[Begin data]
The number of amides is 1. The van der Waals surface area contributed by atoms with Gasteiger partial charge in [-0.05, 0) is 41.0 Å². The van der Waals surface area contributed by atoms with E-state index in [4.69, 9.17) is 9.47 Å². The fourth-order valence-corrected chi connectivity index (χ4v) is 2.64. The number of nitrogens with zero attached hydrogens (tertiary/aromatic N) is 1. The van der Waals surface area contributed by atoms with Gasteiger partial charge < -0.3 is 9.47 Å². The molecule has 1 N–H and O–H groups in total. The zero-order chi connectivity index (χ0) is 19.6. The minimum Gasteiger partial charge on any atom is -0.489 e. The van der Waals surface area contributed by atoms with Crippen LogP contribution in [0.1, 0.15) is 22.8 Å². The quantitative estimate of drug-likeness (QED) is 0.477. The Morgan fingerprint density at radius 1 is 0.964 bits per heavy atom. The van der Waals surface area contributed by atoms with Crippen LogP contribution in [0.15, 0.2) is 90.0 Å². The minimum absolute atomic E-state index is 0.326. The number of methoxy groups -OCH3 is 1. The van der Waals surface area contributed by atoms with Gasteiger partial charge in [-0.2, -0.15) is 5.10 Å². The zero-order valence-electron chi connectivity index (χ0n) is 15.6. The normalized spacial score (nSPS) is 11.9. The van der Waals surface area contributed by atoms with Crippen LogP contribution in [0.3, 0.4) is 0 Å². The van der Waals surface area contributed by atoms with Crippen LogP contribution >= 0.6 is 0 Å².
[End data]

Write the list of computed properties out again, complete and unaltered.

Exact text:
The number of amides is 1. The van der Waals surface area contributed by atoms with Gasteiger partial charge in [-0.05, 0) is 41.0 Å². The van der Waals surface area contributed by atoms with E-state index in [4.69, 9.17) is 9.47 Å². The fourth-order valence-corrected chi connectivity index (χ4v) is 2.64. The number of nitrogens with zero attached hydrogens (tertiary/aromatic N) is 1. The van der Waals surface area contributed by atoms with Gasteiger partial charge < -0.3 is 9.47 Å². The molecule has 1 N–H and O–H groups in total. The zero-order chi connectivity index (χ0) is 19.6. The minimum Gasteiger partial charge on any atom is -0.489 e. The van der Waals surface area contributed by atoms with Crippen LogP contribution in [0.1, 0.15) is 22.8 Å². The quantitative estimate of drug-likeness (QED) is 0.477. The Morgan fingerprint density at radius 1 is 0.964 bits per heavy atom. The van der Waals surface area contributed by atoms with Crippen LogP contribution in [0.15, 0.2) is 90.0 Å². The minimum absolute atomic E-state index is 0.326. The number of methoxy groups -OCH3 is 1. The van der Waals surface area contributed by atoms with Gasteiger partial charge in [-0.2, -0.15) is 5.10 Å². The zero-order valence-electron chi connectivity index (χ0n) is 15.6. The normalized spacial score (nSPS) is 11.9. The van der Waals surface area contributed by atoms with Crippen LogP contribution in [0.3, 0.4) is 0 Å². The van der Waals surface area contributed by atoms with Crippen LogP contribution >= 0.6 is 0 Å².